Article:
After the failure of the all-party delegation to make any headway in Kashmir because of the refusal of the separatists to talk to the team, it is back to square one in the state.
Following the setback, the Centre apparently considered pursuing a new track by playing hardball with the Hurriyat conference. But this hasn't found favour with the opposition parties. They continue to insist on meeting all stakeholders even if the effort is yet to prove successful.
It is unlikely that this amiable approach will work because the Hurriyat appears to have decided, presumably at Pakistan's behest, to use the unrest to raise the stakes to an unacceptable level.
In New Delhi's view, this indicates a transition from the demand for a still undefined "Azadi" (freedom) to a regressive Wahabi theocracy. It is, however, difficult to believe that the hardliners have seriously come to the conclusion that the moment has come for them to attain their dream of a sovereign Kashmir.
Since it is not known if Syed Ali Shah Geelani and Company at all have a base among the ordinary people -- Chief Minister Mehbooba Mufti says that only five percent of the population support the uprising -- the Hurriyat hawks can afford to recklessly carry on fomenting trouble for they are not interested in the parliamentary system.
The fact that their personal lives are not affected in the least is undoubtedly an encouraging factor. They might have piped down if the government incarcerated them and kept them in jails outside Kashmir, as R.K. Singh, the former Union Home Secretary and present Bharatiya Janata Party (BJP) MP, has suggested. But the government might not be able to secure the opposition's approval for such a hard line. The disagreement between the government and the opposition on this question, and also on talking to Pakistan, is likely to strengthen the Hurriyat's mulishness.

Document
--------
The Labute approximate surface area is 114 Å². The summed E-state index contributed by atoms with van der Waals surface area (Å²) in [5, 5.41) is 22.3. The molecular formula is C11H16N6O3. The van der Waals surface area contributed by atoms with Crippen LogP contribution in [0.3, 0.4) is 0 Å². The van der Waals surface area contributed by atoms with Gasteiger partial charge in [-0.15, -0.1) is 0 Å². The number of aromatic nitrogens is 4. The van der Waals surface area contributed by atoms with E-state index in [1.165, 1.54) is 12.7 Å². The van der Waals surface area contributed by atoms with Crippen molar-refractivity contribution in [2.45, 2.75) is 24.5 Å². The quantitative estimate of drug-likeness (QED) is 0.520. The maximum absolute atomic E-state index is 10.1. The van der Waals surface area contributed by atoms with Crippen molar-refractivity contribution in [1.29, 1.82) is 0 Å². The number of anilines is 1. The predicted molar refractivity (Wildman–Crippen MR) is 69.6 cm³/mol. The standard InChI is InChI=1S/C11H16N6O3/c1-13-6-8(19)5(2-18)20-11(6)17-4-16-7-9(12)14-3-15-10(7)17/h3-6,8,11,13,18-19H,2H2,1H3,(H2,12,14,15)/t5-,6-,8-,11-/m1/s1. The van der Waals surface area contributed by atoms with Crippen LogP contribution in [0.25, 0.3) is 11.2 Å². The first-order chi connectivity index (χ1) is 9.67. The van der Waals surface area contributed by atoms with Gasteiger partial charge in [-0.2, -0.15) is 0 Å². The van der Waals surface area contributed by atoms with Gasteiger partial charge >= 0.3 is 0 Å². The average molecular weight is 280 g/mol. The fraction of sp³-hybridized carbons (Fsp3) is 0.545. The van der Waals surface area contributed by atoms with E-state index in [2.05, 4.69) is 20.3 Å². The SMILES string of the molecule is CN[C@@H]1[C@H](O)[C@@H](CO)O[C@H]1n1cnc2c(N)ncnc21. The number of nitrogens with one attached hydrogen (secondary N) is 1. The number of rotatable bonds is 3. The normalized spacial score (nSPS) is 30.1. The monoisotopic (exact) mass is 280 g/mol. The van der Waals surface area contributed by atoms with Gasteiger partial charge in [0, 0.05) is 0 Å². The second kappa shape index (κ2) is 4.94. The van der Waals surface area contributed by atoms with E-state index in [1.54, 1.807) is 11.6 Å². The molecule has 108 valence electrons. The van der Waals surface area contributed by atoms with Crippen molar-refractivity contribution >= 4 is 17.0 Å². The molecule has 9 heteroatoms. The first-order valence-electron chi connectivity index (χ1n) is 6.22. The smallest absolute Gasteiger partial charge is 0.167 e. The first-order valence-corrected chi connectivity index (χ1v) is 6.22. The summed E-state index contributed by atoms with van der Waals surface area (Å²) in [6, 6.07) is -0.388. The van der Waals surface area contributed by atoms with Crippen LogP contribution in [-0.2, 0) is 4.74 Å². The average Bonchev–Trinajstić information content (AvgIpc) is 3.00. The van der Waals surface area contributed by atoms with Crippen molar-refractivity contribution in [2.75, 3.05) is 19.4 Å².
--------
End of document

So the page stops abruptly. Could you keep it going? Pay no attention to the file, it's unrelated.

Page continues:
Arguably, the government does have time on its hands. For one, it can claim that it did try to reach out to the separatists and, therefore, can wait till good sense prevails.
For another, the government is aware that Kashmir no longer arouses the kind of concern which it earlier did among the international community either because of the supposed human rights violations or because it can become a nuclear "flashpoint" between India and Pakistan.
Instead, the world today is far more concerned about Pakistan's role as an incubator of terror. The world knows that if Pakistan has its way in Kashmir, it will give a huge boost to the terror factories run by the Pakistani Army and the Inter-Services Intelligence (ISI), endangering not only India but the West and Israel as well.
New Delhi can, therefore, play a waiting game because there is no one among the militants to talk to as they constitute a leaderless mob with the Hurriyat representing an unreliable, even traitorous, group which does not have the interests of the Kashmiris at heart.
At the same time, the Centre cannot ignore what the Majlis Ittehadul Muslimeen leader, Asaduddin Owaisi, called the "lack of governance" in the state, which may have been compounded by the Centre's mothballing of the report of a committee which investigated the situation in Kashmir in 2010.
The senior Peoples Democratic Party (PDP) leader, Muzaffar Baig, too, has echoed Owaisi's concern.
Had the Centre shown greater interest in development projects, it could have been able to blunt the edge of the militancy even if such measures could not by themselves eradicate the sense of alienation which has unfortunately taken root among a section of the people.
The belated, though not total, ban on the use of the pellet guns was a welcome move. But the Armed Forces (Special Powers) Act (AFSPA) is still in place, although its withdrawal could have been a huge confidence-building measure. Its very presence is suggestive of a police state, which is why former Union Home Minister P. Chidambaram favoured its scrapping.
It is worth noting that in a letter to President Pranab Mukherjee, a group of 22 retired judges and bureaucrats has called for the withdrawal of AFSPA and the Disturbed Areas Act.
India has had a long history of dealing with insurgency with a fair degree of success. The reason is that its democracy promises a safety-valve for the more sensible among the malcontents which their authoritarian supporters like China in the northeast and Pakistan in Kashmir cannot provide. But, typically, India is rather too lackadaisical in its approach, which makes it lose interest in a restive area once the trouble dies down. There is little doubt that it will be the same in Kashmir for it is unlikely that the disturbances will continue for an indefinite period of time.
However, this time, New Delhi must seize the moment as soon as it presents itself by initiating a process of gradual demilitarisation, which means that the army and the paramilitary forces will only guard the border and be far less visible elsewhere.
The internal security will have to be left to the police. Srinagar should begin to look like any other Indian city.
(Amulya Ganguli is a political analyst. Views expressed are personal.)